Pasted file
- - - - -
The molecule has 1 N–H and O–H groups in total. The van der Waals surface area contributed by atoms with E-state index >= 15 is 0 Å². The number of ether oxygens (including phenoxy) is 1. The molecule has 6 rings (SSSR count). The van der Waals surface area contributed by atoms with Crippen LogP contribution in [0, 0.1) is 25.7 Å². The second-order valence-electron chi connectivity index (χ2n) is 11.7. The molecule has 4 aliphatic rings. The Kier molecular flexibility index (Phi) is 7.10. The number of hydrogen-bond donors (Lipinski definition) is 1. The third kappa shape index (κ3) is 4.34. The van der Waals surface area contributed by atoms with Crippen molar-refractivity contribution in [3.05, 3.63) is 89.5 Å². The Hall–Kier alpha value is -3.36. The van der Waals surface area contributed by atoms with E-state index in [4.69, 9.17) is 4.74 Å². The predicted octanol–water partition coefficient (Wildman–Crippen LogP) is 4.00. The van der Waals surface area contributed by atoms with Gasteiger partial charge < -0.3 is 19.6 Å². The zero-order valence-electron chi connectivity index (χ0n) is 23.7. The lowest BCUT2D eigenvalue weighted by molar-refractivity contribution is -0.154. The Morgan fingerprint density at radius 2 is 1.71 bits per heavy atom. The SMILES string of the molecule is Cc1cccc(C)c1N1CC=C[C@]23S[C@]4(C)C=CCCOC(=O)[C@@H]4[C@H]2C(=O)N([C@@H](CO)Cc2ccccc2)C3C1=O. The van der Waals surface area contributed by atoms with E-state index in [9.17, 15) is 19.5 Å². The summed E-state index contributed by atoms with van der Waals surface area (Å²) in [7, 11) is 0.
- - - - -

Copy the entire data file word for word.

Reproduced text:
The molecule has 1 N–H and O–H groups in total. The van der Waals surface area contributed by atoms with E-state index >= 15 is 0 Å². The number of ether oxygens (including phenoxy) is 1. The molecule has 6 rings (SSSR count). The van der Waals surface area contributed by atoms with Crippen LogP contribution in [0, 0.1) is 25.7 Å². The second-order valence-electron chi connectivity index (χ2n) is 11.7. The molecule has 4 aliphatic rings. The Kier molecular flexibility index (Phi) is 7.10. The number of hydrogen-bond donors (Lipinski definition) is 1. The third kappa shape index (κ3) is 4.34. The van der Waals surface area contributed by atoms with Crippen molar-refractivity contribution in [3.05, 3.63) is 89.5 Å². The Hall–Kier alpha value is -3.36. The van der Waals surface area contributed by atoms with E-state index in [4.69, 9.17) is 4.74 Å². The predicted octanol–water partition coefficient (Wildman–Crippen LogP) is 4.00. The van der Waals surface area contributed by atoms with Gasteiger partial charge < -0.3 is 19.6 Å². The zero-order valence-electron chi connectivity index (χ0n) is 23.7. The lowest BCUT2D eigenvalue weighted by molar-refractivity contribution is -0.154. The Morgan fingerprint density at radius 2 is 1.71 bits per heavy atom. The SMILES string of the molecule is Cc1cccc(C)c1N1CC=C[C@]23S[C@]4(C)C=CCCOC(=O)[C@@H]4[C@H]2C(=O)N([C@@H](CO)Cc2ccccc2)C3C1=O. The van der Waals surface area contributed by atoms with E-state index in [9.17, 15) is 19.5 Å². The summed E-state index contributed by atoms with van der Waals surface area (Å²) in [7, 11) is 0.